Short End of the Short Sale
Don’t let this happen to you. Just three hours before a homeowner could have closed on a short sale on her home, the bank foreclosed. The seller in this case lost three buyers over two years due to slow response from her mortgage lenders. And when it came to the fourth buyer, the second lien holder (Chase Bank) demanded more money on this loan, and it held up the process just long enough for the first lender to foreclose.
Unfortunately, this story is not unusual. Six years into the ongoing foreclosure crises, sometimes banks still can’t seem to organize their inner-workings and that of the millions of home loans they service. This is an example of what can happen if you don’t work with an experienced short sale attorney to protect your rights and negotiate the best deal for you.
Refresher: What is a Short Sale
A short sale is when homeowners sells their home for less than they owe on it but they are forgiven from paying the difference between the sale price and the amount they owe on the loan. A short sale is a common way to avoid foreclosure. It has benefits for the lender because they get their money up front and they don’t have to go to the expense of foreclosing and then taking back the property. It also has protections for the seller and is less destructive on their credit report.
What Can Go Wrong
While not incredibly common, it is possible to have a lender foreclose while you are going through a loan modification or even if a short sale is in progress. Contact one of our real estate attorneys to avoid the following debacle. Ms. Knight and her husband bought a home in 2005 for $432,000. This was as close to the height of the
market as possible. They took out a $64,800 loan to cover the down payment and $345,500 for their primary mortgage, both with Chase Bank. In February 2010, Knight’s husband died suddenly of pancreatic cancer. Her income was cut by two-thirds. She decided to try a short sale. In August 2010, Chase sold the servicing rights on its first mortgage to a company called Seterus.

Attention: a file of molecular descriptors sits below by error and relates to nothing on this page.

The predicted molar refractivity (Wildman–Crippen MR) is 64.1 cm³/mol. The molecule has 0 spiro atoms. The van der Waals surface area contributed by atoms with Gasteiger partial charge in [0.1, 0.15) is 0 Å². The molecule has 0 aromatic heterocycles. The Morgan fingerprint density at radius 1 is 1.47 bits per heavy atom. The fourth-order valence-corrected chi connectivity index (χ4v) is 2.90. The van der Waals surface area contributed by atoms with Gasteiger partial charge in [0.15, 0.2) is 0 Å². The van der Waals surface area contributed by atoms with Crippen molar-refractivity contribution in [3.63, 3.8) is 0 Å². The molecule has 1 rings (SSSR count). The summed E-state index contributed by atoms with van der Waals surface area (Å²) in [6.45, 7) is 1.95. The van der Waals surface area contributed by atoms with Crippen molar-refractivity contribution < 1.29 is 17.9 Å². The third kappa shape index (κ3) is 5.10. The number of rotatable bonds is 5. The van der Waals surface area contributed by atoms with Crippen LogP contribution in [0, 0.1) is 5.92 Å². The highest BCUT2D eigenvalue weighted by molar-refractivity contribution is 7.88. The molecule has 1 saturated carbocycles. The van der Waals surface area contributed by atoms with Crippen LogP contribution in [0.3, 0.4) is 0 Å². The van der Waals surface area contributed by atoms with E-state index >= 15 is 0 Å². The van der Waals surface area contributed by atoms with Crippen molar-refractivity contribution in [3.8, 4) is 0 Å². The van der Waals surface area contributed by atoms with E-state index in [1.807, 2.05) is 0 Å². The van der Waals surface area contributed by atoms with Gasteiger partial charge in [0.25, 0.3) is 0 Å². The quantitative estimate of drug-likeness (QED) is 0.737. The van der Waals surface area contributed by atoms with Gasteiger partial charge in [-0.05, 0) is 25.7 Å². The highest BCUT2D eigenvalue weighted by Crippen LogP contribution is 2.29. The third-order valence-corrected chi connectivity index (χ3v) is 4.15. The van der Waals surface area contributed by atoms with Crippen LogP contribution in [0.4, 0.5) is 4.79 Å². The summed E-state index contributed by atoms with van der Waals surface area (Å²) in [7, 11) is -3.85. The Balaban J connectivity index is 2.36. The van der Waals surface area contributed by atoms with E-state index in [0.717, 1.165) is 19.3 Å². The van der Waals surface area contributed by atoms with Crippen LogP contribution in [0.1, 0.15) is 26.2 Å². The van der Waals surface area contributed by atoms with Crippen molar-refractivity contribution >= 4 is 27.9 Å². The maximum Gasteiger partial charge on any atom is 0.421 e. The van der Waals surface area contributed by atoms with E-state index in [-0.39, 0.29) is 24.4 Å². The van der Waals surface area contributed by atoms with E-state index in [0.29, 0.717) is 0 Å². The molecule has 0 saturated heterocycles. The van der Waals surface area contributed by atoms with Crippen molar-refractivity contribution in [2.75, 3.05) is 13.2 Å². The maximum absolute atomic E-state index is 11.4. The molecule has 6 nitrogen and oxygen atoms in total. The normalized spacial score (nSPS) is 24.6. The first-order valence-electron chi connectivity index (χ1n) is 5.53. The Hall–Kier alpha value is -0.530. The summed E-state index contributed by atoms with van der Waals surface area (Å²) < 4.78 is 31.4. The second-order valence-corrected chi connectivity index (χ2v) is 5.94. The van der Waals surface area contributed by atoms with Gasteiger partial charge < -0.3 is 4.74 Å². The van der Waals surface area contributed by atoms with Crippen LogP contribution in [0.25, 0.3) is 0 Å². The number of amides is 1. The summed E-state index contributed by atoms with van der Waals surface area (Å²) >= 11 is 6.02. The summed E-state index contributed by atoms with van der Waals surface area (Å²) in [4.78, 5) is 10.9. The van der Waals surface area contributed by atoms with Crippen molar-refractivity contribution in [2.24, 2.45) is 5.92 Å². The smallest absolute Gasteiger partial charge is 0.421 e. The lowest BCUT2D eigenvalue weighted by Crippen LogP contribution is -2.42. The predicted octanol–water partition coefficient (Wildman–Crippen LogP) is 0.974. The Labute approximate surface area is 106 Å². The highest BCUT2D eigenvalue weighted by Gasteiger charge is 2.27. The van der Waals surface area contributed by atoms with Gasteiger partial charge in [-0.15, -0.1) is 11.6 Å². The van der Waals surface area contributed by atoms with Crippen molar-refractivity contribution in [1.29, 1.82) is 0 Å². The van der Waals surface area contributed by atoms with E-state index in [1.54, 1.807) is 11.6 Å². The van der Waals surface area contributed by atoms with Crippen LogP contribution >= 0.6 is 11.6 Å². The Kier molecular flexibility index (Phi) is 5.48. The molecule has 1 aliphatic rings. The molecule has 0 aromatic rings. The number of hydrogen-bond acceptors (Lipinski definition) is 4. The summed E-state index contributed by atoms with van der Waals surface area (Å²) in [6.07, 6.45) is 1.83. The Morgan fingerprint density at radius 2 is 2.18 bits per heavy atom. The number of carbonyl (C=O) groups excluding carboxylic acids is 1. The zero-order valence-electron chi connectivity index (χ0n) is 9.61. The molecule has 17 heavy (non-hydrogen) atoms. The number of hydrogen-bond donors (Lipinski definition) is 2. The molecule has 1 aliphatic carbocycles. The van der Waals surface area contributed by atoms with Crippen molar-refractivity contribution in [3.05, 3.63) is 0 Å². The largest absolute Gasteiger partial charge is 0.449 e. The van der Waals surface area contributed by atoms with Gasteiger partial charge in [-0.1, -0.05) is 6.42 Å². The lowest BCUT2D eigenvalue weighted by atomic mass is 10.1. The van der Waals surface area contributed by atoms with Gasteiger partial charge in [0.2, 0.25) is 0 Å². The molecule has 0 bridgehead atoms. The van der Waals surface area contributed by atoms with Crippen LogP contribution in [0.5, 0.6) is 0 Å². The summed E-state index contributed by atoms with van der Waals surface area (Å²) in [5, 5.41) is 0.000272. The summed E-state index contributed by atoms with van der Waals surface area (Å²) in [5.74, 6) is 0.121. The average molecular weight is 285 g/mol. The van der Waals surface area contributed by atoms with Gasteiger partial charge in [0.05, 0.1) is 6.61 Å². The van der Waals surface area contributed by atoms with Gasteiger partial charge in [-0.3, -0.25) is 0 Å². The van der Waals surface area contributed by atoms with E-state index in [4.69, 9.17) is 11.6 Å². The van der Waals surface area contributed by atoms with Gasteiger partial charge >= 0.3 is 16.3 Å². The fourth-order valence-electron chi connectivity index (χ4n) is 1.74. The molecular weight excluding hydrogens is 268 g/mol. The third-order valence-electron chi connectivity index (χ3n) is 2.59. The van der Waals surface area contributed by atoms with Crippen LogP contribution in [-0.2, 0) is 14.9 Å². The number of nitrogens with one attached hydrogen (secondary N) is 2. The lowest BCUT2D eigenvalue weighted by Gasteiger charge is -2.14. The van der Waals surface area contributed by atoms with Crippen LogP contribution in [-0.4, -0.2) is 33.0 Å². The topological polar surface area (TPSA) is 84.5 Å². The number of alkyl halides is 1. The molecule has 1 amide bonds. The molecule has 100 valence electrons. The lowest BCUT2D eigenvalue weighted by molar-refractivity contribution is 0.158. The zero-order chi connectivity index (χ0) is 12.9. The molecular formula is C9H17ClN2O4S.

A Good Sale Gone Wrong
During the next two years, Knight accepted offers from three buyers, but watched each one grow impatient and drop out of the race while they were kept waiting for approvals from the banks. Seterus’ asset manager also accepted the offer. Apparently, one part of the Seterus bank didn’t inform the foreclosure department that it was agreeing through a short sale. The second mortgage holder, Chase Bank, refused to approve the sale without an agreement to receive $10,000 on their loan.
Everyone involved—the seller, the buyers, the first mortgage holder—all agreed to chip in some money to reach the $10,000 so the sale could go through. The seller even got a letter from Seterus promising that her foreclosure would be delayed in order to give the buyers enough time to get their financing approved.
But the part of Seterus responsible for foreclosure didn’t seem to get notice of the letter or the impending short sale closing. On Aug. 23, Knight got a Notice of Trustee Sale that her house would be sold in a foreclosure auction. The buyers, the seller and the buyers’ real estate agents tried, to no avail, to call the sale off.
Even though the sale would have closed by noon that day, it was sold at a foreclosure. The house didn’t even sell at the auction; the bank took it back. Everyone loses.
No Short Sale – Hard Repercussions
The buyers lost money and time when the short sale failed, not to mention the loss of a house they thought would be theirs in a few hours. Now, Ms. Knight, the seller, is in much tougher predicaments. She owes Chase $50,000 under the second mortgage, and that debt would have been wiped out in a short sale.
The case is a tragic reminder of the complexities involved in these situations. It is imperative not to go it alone. In our area, seek out the help of our New Jersey short sale attorney for the guidance you need.
Serious Issues Require Serious Counsel